Search Images Maps Play YouTube News Gmail Drive More »
Sign in
Screen reader users: click this link for accessible mode. Accessible mode has the same essential features but works better with your reader.

Patents

  1. Advanced Patent Search
Publication numberUS4876195 A
Publication typeGrant
Application numberUS 06/946,504
Publication dateOct 24, 1989
Filing dateDec 19, 1986
Priority dateDec 26, 1985
Fee statusLapsed
Also published asCA1276122C, CN86108590A, DE3684434D1, EP0228274A2, EP0228274A3, EP0228274B1
Publication number06946504, 946504, US 4876195 A, US 4876195A, US-A-4876195, US4876195 A, US4876195A
InventorsHideo Shirafuji, Takamasa Yamaguchi, Ikuo Nogami
Original AssigneeTakeda Chemical Industries, Ltd.
Export CitationBiBTeX, EndNote, RefMan
External Links: USPTO, USPTO Assignment, Espacenet
Process for producing 2-keto-D-glucaric acid
US 4876195 A
Abstract
2-Keto-D-glucaric acid is produced in high yield by contacting raw material saccharides (e.g. D-glucose) with a bacterium belonging to the genus Pseudogluconobacter or processed matters thereof.
Images(2)
Previous page
Next page
Claims(8)
What we claim is:
1. A process for producing 2-keto-D-glucaric acid which comprises contacting a compound shown by the formula expressed as the chain structure ##STR4## wherein R1 is --CHO, --CH2 OH or COOH and R2 is ##STR5## with a bacterium belonging to the genus Pseudogluconobacter and being capable of oxidizing said compound, or processed matters thereof in a medium, producing and accumulating 2-keto-D-glucaric acid and then recovering the same.
2. A process according to claim 1, wherein the bacterium is Pseudogluconobacter saccharoketogenes.
3. A process according to claim 1, wherein the bacterium is Pseudogluconobacter saccharoketogenes K591s (FERM BP-1130, IFO 14464), 12-5 (FERM BP-1129, IFO 14465), TH14-86 (FERM BP-1128, IFO 14466), 12-15 (FERM BP-1132, IFO 14482), 12-4 (FERM BP-1131, IFO 14483) or 22-3 (FERM BP-1133, IFO 14484).
4. A process according to claim 1, wherein the bacterium is Pseudogluconobacter saccharoketogenes TH14-86 (FERM BP-1128, IFO 14466).
5. A process according to claim 1, wherein the compound is D-glucose.
6. A process according to claim 1, wherein the compound is D-gluconic acid.
7. A process according to claim 1, wherein the compound is used in a concentration of 1-30% (w/v) based on the medium, when contacting the compound with the bacterium.
8. A process according to claim 7, wherein the concentration is 5-20% (w/v) based on the medium.
Description

The present invention relates to a process for producing 2-keto-D-glucaric acid (Formula 1) which works well as calcium-enriched additive for feed, detergent builder, cement plasticizer and reagent for saccharide metabolism study, by fermentation. ##STR1##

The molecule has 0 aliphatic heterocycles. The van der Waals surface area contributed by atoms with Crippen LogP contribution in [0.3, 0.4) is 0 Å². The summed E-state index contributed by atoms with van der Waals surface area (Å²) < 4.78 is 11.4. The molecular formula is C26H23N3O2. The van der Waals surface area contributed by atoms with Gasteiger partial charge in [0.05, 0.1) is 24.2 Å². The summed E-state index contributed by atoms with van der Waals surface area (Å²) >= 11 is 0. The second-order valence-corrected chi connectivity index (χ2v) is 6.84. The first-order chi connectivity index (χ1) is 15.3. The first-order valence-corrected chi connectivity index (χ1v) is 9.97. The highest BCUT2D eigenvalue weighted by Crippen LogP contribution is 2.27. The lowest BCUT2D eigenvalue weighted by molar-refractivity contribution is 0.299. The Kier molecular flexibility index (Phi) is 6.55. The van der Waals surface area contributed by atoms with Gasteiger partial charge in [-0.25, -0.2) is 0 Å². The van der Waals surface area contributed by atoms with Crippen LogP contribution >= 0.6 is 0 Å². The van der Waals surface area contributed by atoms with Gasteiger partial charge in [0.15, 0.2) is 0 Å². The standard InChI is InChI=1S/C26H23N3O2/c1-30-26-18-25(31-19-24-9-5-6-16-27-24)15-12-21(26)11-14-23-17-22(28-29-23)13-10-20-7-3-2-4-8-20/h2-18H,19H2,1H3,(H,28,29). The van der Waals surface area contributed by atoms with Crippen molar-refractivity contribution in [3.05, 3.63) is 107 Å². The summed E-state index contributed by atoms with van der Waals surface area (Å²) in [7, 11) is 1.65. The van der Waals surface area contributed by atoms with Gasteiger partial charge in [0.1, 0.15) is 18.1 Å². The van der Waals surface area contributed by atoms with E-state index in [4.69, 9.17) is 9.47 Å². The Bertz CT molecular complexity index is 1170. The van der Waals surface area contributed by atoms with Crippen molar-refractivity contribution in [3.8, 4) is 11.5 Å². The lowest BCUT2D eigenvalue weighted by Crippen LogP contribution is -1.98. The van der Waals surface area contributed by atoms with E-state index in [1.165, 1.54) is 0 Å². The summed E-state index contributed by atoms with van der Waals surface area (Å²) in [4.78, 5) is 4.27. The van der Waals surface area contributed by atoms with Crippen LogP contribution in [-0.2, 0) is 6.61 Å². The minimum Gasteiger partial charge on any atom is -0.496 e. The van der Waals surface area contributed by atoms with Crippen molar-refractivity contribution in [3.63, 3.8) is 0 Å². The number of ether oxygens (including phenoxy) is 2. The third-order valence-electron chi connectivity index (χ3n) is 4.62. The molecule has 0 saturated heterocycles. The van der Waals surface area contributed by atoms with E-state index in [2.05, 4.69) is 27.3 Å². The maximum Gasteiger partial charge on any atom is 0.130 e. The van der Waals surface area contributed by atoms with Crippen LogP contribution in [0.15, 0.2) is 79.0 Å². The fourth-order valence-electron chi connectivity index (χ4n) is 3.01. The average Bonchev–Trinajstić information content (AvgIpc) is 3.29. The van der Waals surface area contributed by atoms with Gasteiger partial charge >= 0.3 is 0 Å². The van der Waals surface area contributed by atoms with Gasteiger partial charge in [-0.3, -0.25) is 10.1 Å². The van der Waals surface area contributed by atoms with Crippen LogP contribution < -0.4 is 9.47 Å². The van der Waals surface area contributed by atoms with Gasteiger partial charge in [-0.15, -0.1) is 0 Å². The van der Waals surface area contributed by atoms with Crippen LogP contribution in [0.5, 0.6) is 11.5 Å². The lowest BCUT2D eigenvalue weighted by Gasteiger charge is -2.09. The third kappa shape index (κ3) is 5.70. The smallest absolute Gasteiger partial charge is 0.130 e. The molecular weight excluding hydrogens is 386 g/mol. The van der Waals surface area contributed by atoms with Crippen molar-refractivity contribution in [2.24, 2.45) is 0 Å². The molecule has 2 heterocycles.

There is only one process for producing 2-keto-D-glucaric acid, in which Pseudomonas aeruginosa is allowed to act on D-glucaric acid synthesized from glucose by chemical oxidation to obtain 2-keto-D-glucaric acid via microbial oxidation (Czechoslovak Pat. No. 222577, Feb. 1, 1984).

The patented process above requires a process for synthesizing D-glucaric acid, the starting material, by chemical oxidation, and it is not thought of as a satisfactory industrial technique from the view point of yield.

While studying the mechanisms of microbial oxidation of monosaccharides, the present inventors found that a notable amount of 2-keto-D-glucaric acid is produced and accumulated in cultures obtained by culturing a bacterial strain (K591s, 12-5, 12-15, 12-4 or 22-3), isolated from soil samples, in a medium containing D-glucose, D-fructose and/or other monosaccharides as carbon sources. The inventors also made taxonomical studies on these bacteria and found that they were new bacterial strains belonging to a new genus, after which the present invention was developed as the result of further studies.

That is, the present invention provides a process for producing 2-keto-D-glucaric acid which comprises contacting a compound shown by the formula expressed as the chain structure ##STR2## wherein R1 is --CHO, --CH2 OH or --COOH and R2 is ##STR3## with a bacterium belonging to the genus Pseudogluconobacter and being capable of oxidizing the said compound or processed matters thereof, producing and accumulating 2-keto-D-glucaric acid and then recovering the same.

The strain K591s and the strains 12-5, 12-15, 12-4 and 22-3 were isolated from soil samples collected in Wakayama Prefecture and Shiga Prefecture, Japan, respectively. These 5 strains each have the following taxonomical characteristics:

TAXONOMIC CHARACTERISTICS OF STRAINS K591S AND 12-5

(a) Morphology

(1) Rods, 0.3˜0.5×0.7˜1.4 μm in size.

(2) Cell polymorphism not found.

(3) Motile with 2˜4 polar flagella.

(4) Sporulation not found.

(5) Gram-negative.

(6) Not acid-fast.

(b) Growth states on various media

(1) Nutrient agar plate culture: Hardly grows.

When cultured on a yeast extract nutrient agar plate, forms a circular, entire, smooth, opalescent colony.

(2) Yeast extract nutrient agar slant culture: Grows to a moderate degree. Shows a filiform, smooth, opalescent growth.